Using the MATCH command

The MATCH command has the following syntax:
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Syntax

>>-MATCH-------------------------------------------------------><

|--+-ALL----------------------------+---------------------------|
   +-CSR----------------------------+   
   | .-,--------------------------. |   
   | V              .-=--.        | |   
   '---column_name--+----+--value-+-'   
                    +-!=-+              
                    +->--+              
                    +->=-+              
                    +-<--+              
                    '-<=-'              

In the above syntax diagram, column_name can be any one of the column names shown in Available columns, for example, Abend or IMS_Pgm. The column name and the specified value are not case sensitive.

MATCH ALL (which is the same as PF12) removes all match conditions including the limit, so that the display shows the same entries as it had when you first displayed the history file. This option is not the same as doing a REFRESH, which looks at the history file, and so can display new entries that have been written to the history file since you first started Z Abend Investigator. When you refresh, you also remove all match conditions.

MATCH CSR is the cursor match. To make this work you have to move the cursor under a value and press Enter, which is essentially the same as placing the cursor and pressing PF4 (see Cursor-selecting a matching value).

The other keywords correspond to a field, and you follow the field name with a value. Optionally, you can specify an operator between the field name and the value. The default operator is =. When matching, values are not case-sensitive.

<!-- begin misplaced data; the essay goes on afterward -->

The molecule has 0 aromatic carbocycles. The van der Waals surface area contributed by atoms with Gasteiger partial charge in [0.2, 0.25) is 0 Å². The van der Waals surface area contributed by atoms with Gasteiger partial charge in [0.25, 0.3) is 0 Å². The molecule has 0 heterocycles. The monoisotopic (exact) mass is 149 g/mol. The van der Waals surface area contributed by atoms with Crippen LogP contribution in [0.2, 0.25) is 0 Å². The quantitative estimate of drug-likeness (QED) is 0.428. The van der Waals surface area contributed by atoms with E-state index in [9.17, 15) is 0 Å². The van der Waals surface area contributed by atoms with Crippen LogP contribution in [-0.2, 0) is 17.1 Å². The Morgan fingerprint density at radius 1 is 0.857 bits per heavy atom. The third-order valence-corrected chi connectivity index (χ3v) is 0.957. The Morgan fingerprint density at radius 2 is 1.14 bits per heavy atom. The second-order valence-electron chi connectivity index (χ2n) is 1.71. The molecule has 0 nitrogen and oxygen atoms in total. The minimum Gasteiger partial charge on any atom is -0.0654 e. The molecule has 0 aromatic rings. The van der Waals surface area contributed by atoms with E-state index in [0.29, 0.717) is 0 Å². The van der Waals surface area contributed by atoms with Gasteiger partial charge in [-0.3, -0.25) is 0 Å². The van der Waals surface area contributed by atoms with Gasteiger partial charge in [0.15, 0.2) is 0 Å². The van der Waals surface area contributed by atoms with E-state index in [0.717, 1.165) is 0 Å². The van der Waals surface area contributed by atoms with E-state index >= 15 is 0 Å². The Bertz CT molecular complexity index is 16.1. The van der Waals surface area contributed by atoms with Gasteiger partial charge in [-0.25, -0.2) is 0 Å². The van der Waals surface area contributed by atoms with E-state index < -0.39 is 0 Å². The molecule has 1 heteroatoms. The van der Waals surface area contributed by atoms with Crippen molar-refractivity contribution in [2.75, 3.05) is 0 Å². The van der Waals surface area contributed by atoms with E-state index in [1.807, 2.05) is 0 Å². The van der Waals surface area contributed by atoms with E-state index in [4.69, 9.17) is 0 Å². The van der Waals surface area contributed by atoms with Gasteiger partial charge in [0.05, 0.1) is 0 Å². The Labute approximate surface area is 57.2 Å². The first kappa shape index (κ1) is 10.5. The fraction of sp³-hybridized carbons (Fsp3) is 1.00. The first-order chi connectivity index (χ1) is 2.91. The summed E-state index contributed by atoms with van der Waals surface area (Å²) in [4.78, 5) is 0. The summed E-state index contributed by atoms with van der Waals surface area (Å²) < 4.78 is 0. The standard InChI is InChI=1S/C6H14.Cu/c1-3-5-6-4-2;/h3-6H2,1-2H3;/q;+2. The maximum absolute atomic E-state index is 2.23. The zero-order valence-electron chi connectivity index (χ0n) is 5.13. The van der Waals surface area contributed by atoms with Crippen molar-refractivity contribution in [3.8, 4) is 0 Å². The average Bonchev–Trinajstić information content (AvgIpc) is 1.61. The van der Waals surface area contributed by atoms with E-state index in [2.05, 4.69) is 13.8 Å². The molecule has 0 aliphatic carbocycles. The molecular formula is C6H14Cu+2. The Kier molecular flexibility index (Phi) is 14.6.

If a value contains blanks, commas or double quotes ("), then enclose it within double quotes. Any double quotes within the quoted string need to be doubled up. For example, if a displayed user title is:
A "B",C
then specify the match command as:
MATCH USER_TITLE "A ""B"",C"
An * can be used as a wildcard. When you append it to a value, Z Abend Investigator matches all values starting with the value you entered before the *. Since all values are strings, you could, for example, enter
MATCH DATE 2019/07*
which would display all entries for the month of July, for 2019.

Another supported wildcard character is a percent sign (%), which can be used to indicate a single required character.

Specify the match values for any column in the same format as the data displayed in that column. For example, if a date column contains dates in the format year/month/day, then the match value must likewise be in the format year/month/day.

See Sorting and matching fault entries for more information about data types and valid values. The rules that apply to the match criteria on the Column Attributes display also apply to the MATCH command.

Example:

If a Date & Time column contains dates in the format month.day.year and time in the format hours:minutes:seconds, the following examples are valid match values:
1.13.2020
06.5.2020 0:0:0
TODAY
TODAY-365
Use the TODAY keyword in the Date column or the Date & Time column to specify either the current date (TODAY) or a range of dates relative to the current date (TODAY-days). For example:
TODAY
TODAY-10

When you specify TODAY-days, no blanks or other delimiters can precede or follow the minus sign.

You do not have to be able to see a value to enter it as part of a MATCH command. That is, you can MATCH on column values that are in the visible area of the screen, as well as column values that are outside of the current scroll window. However, you can only MATCH on columns that are currently selected for display. A match on a column that is not selected for display is ignored.

If you apply a match value, and no entries satisfy this value, then Z Abend Investigator displays the message "No matches", and shows a display with no entries.